Battling health behaviours in Africa: Lessons from Covid-19 for development communication

Thursday, May 21, 2020

Actions of various individuals, social groups and organizations promote or undermine human health. Their knowledge, practices and attitude also contribute to wellbeing, or compromise the quality of life.
From its multifaceted dimensions, coronavirus (Covid-19) raises several behavioural issues which affect its spread, containment, prevention and recovery. Such behaviours play a major role in those who are infected or not infected. They also determine how a society can contain its spread. Many of the behaviours are simple and need to be repeated to become regular habits of life. Some may even become part of the ‘new norm’ post-Covid 19.

A tsunami of information
Information is critical to health behaviour. As the foundation of attitude and action, it is the first step in positive health behaviour. Public health experts agree that awareness or knowledge about a health issue or a disease plays a critical role in health behaviours. This makes awareness creation the key cornerstone of many health education and behaviour change communication, as lack of knowledge undermines people’s ability to take positive health behaviours. However, from empirical evidence and experience, knowledge alone does not translate to action.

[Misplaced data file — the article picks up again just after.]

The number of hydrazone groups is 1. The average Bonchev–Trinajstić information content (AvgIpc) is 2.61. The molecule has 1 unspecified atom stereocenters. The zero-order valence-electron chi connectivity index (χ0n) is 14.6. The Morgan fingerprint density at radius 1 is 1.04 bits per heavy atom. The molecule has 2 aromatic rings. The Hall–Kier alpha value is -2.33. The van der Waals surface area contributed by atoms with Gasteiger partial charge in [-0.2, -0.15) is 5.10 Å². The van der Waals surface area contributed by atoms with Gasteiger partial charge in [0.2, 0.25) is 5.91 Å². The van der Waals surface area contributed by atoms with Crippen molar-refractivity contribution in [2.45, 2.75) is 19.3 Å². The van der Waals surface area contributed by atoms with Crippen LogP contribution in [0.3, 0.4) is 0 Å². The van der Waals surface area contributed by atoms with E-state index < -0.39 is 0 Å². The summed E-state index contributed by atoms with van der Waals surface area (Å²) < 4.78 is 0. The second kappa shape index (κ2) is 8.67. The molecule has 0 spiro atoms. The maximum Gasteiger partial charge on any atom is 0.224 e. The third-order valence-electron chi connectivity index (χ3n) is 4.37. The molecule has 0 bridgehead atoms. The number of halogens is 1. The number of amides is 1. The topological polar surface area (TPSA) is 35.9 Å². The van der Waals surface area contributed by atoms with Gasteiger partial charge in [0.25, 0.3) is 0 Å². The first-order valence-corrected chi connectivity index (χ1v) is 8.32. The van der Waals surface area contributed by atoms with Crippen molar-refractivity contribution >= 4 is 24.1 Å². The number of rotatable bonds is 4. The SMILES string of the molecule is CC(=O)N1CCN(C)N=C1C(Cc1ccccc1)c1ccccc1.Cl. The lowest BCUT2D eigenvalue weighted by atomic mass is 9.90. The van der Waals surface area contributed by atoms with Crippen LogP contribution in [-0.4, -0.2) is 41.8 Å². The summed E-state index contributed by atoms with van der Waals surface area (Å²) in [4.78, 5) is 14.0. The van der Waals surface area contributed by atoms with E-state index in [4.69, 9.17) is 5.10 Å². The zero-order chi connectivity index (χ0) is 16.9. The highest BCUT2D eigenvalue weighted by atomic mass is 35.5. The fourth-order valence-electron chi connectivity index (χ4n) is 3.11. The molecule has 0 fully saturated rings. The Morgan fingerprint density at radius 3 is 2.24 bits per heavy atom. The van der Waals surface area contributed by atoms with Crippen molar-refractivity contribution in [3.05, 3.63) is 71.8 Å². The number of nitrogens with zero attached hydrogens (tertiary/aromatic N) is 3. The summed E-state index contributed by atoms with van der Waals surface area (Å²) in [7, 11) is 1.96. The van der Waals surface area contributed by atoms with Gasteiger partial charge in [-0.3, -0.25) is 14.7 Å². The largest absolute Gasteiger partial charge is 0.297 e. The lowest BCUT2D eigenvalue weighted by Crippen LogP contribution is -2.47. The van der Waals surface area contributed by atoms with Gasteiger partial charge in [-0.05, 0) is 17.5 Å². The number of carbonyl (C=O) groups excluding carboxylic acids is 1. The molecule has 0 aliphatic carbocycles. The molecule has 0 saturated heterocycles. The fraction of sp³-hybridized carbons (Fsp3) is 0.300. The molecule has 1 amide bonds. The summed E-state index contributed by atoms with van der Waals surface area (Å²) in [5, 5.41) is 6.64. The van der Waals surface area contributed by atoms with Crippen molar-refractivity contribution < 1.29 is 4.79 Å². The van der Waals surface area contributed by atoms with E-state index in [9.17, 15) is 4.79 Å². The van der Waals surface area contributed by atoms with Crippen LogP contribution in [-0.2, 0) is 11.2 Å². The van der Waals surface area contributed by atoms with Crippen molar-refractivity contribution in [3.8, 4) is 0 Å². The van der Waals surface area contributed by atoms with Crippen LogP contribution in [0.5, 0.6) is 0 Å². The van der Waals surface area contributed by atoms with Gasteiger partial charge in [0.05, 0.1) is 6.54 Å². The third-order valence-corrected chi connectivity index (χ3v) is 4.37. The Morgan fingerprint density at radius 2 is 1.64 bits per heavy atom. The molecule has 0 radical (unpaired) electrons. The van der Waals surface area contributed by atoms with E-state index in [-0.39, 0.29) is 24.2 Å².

Interestingly, there is no shortage of information on the pandemic. With covid-19 ‘information overload’ is an understatement. The pandemic has generated a super-abundance of information, now known as ‘infodemic’. It has created a pandemic with an infodemic, a virus within a virus and a crisis within a crisis. The entire world is suffering from a deluge of information on its origin, prevention, treatment and effect. With the rapidity and creativity involved, it would appear that there is a Misinformation Making Machines (MMM) pumping torrents of messages on the virus to the planet. The tsunami of information and stories has created another disease: ‘Covid-19 Information Indigestion’. We just hope and the impending mutation into ‘Coronavirus Mental Disorder’ is already rearing its head globally.